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The Man Who Entertained Bears


Source: Indian Legends Retold

There was once a man who had lost all of his family in a terrible
sickness that came upon the people of his village. He was all alone in
the world and very sorrowful. He did not know what to do. First he
thought he would get into his canoe and paddle away till he came to
another village. Then it occurred to him that they might think he had
run away from home because he had been accused of witchcraft or of
some other shameful thing.

He considered taking his own life, but did not like to do it. Finally
he concluded to go among the bears and let them kill him. He found a
bear trail, and lay down in it till he heard the bushes breaking and
saw several grizzly bears coming along the trail. An unusually large
bear was at their head.

Suddenly the man became frightened and felt that he had chosen a hard
death. He arose and spoke to the leading bear.

"Brother," said he, "I am come to invite you to a feast in honor of my
dead. I have lost my children and my wife and there is none left of my
blood and of my house. Will you help me to do honor to their spirits?"

The largest bear turned toward the others and whined, as if he were
telling them of the invitation. Then they all went back, and the man
hurried home to prepare his feast. He took away all the old sand from
his fireplace and replaced it with clean sand. He brought a load of
wood and picked many berries, both cranberries and huckleberries. He
also told his neighbors what guests he expected, and they all supposed
him crazed by sorrow.

Next morning he arose early and painted himself with unusual care.
When all was ready, he stood in the doorway of his house awaiting his
guests. Presently he saw the bears entering the mouth of the creek in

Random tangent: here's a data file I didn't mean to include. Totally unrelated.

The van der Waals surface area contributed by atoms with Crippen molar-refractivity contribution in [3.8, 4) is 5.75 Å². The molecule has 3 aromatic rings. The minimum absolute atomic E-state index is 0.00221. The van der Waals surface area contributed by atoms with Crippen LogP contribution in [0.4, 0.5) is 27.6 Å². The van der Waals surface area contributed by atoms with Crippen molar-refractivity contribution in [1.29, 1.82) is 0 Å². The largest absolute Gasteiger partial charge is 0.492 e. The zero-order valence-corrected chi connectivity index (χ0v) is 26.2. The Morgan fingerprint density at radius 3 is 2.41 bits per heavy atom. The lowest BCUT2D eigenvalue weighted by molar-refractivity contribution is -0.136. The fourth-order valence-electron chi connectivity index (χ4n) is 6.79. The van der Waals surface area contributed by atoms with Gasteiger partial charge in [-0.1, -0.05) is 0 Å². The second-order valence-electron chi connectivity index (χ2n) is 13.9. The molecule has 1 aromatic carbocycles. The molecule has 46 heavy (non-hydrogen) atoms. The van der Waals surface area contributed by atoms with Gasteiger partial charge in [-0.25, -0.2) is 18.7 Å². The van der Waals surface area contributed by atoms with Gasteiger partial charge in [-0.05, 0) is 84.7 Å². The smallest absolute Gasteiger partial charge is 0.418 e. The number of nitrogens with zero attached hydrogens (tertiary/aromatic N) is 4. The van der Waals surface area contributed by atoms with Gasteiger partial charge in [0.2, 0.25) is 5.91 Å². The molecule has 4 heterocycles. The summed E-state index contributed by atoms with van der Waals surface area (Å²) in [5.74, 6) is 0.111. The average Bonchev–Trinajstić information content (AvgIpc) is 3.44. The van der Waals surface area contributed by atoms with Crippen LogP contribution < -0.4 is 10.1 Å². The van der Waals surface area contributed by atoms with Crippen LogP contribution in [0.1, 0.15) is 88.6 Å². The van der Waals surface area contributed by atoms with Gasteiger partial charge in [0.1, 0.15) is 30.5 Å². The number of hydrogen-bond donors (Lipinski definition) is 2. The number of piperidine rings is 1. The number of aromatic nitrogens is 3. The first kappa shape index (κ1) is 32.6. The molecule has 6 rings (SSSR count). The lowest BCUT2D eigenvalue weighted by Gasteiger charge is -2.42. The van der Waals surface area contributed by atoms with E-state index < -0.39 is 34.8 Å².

single file, the great bear in the lead, just as on the day before.
The other villagers saw them too and ran and hid themselves in their
houses, terrified out of their wits; but their host stood still to
receive them and give them the seats of honor, the chief in the middle
seat, as is the custom.

First he served them with large trays of cranberries covered with
grease, and as soon as the bear chief began to eat of the food the
others followed his example. The other courses were served and eaten
in the same way. When all had finished eating and were about to
retire, each in turn licked some of the paint from his breast and arms
in sign of their sympathy.

On the next day, the smallest bear came back alone in human form, and
spoke to his host in his own tongue, telling him that he was a man who
had long since been captured and adopted into the Bear tribe. "The
Bear Chief," said this person, "is very sorry for you, because he too
has lost all of his friends. He understood your sorrow and for that
reason refrained from killing you. I was not permitted to speak to you
in his presence, but he wishes you to remember him when you mourn for
your dead."

Ever since this time, the old men, when they kill a grizzly bear,
paint a cross on its skin. It is also commanded that when you give a
feast you should invite every one, even your enemies, just as this
man invited the Bears, who are the enemies of human kind.

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